With great fanfare, Hobbico (parent of Futaba) has just released the AnyLink system. Does it live up to the hype?
AnyLink is a small device that plugs into the trainer port of a transmitter. It works with a large range of different transmitters, including many of those made by Futaba, JR, Spektrum, and Hitec. Many FM and 2.4GHz transmitters are supported. Adapter cables that work with many of these transmitters are included. Adapter cables for other transmitters need to be purchased separately.
Once plugged in, your transmitter can be used to control any Tactic receiver. Hobbico has also just released about a dozen different small model airplanes that come with these receivers pre-installed. They are called Tx-R (“transmitter ready”) airplanes.
Tactic transmitters do not require an AnyLink device to communicate with the Tactic receivers. Also, SLT refers to “secure link technology”. It’s the specific 2.4GHz signal encoding used by the Tactic systems.
From the looks of it, Tactic is to Futaba what Spektrum is to JR. In other words, it’s a sister budget brand. Tactic radio transmitters are definitely lower-end than most Spektrum radio systems. Tactic transmitters don’t have digital displays and are only available in 4 and 6 channel aircraft versions. All current Spektrum transmitters, except for the DX5e, include digital displays.
The AnyLink device itself only costs $25. That’s a good deal. A 6 channel Tactic receiver goes for $30, which is reasonable. The receiver only weighs 8 grams. There’s a reasonable variety of airplanes already available with the Tx-R feature. In other words, they come with a Tactic receiver pre-installed.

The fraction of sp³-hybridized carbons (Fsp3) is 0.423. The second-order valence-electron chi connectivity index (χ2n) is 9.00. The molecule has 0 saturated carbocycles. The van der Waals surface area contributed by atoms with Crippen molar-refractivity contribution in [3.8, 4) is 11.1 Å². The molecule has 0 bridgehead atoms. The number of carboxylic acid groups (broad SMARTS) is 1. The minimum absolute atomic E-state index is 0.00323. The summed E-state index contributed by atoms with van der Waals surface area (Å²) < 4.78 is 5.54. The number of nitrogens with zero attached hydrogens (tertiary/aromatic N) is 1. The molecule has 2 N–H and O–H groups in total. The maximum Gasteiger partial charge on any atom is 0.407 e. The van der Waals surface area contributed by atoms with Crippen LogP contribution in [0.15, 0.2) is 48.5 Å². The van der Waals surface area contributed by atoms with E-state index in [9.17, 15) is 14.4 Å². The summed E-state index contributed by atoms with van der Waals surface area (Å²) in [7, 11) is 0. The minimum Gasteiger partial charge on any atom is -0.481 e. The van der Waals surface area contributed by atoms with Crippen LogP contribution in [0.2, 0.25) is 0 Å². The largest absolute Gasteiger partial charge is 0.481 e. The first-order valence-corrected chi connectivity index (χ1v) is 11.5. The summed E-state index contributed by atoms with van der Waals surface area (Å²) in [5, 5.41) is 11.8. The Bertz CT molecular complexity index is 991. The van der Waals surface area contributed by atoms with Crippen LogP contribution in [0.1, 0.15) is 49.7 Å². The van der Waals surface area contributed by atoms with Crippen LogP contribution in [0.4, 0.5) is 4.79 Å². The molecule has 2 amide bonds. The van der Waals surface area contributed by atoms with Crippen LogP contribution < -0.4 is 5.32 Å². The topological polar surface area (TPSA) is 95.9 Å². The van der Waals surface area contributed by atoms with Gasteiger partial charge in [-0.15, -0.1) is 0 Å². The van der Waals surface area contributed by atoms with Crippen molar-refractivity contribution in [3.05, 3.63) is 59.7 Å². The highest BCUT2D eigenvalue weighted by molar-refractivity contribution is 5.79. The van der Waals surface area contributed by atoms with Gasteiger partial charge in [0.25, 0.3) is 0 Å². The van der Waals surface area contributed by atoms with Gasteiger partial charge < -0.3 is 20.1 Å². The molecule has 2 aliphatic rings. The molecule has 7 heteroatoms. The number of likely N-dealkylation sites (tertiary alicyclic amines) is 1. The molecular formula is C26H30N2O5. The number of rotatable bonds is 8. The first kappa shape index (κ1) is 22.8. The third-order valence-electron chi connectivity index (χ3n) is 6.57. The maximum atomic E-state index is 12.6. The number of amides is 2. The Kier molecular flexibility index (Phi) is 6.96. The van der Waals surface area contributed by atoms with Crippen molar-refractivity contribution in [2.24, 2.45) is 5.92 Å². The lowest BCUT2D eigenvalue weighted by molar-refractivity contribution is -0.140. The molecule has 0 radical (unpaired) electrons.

The Tactic 6 channel transmitter with a 6 channel receiver retails for $100. The 4 channel transmitter/receiver combo is $80. The Spektrum DX5e, the least expensive radio system in that lineup, retails for $110. The Tactic systems definitely have the advantage as far as price.
The Tactic receivers are currently only available in 3 and 6 channel versions. If you need more channels than that, you are out of luck.
The range of the AnyLink is just 1,000 feet. That’s good enough for most situations, though I would be real careful with a thermal duration glider or any other model that could get far from you.
The top of the line Hitec Aurora 9 radio system is not supported at all. Neither is the new Spektrum DX18 radio system, though the Hobbico website could just be out of date.
Almost the entire current Spektrum line up of radio systems requires a $120 adapter cable. Ouch! The only exception is the DX6i, which works with an adapter cable included with the AnyLink.
I’m no marketing genius, but I’m having trouble seeing the compelling use case. Buying a receiver separately from an ARF airplane and plugging in the servos into it is pretty easy. Installing the servos correctly is much harder. I guess the hardest part of a receiver installation is plugging in the servos into the right channels. It would seem that a Tx-R airplane’s primary appeal is to those relatively new to the hobby.
Somebody just starting out will just buy a Tactic transmitter and a matching Tx-R airplane. Given the convenience, I would probably buy another Tx-R airplane as my second airplane. There is some value there for the end user, at the cost of limiting your airplane choices.
For a current Spektrum transmitter owner to pay $25+$120 = $145 just so that they can use a Tx-R airplane would be nuts. I don’t see it happening.
I suppose there might be a market for those owners of older FM transmitters wanting to move up to 2.4GHz that do not want to spend much. Whether $25 is a reasonable price for these cheapskates (I mean, frugal folks) is debatable.
I have a hunch that the AnyLink system was overcome by events before it was released. Not supporting most of the current Spektrum lineup out of the box is going to seriously limit its acceptance.
On a positive note, it does offer reasonable value to those starting out that have purchased a Tactic radio system.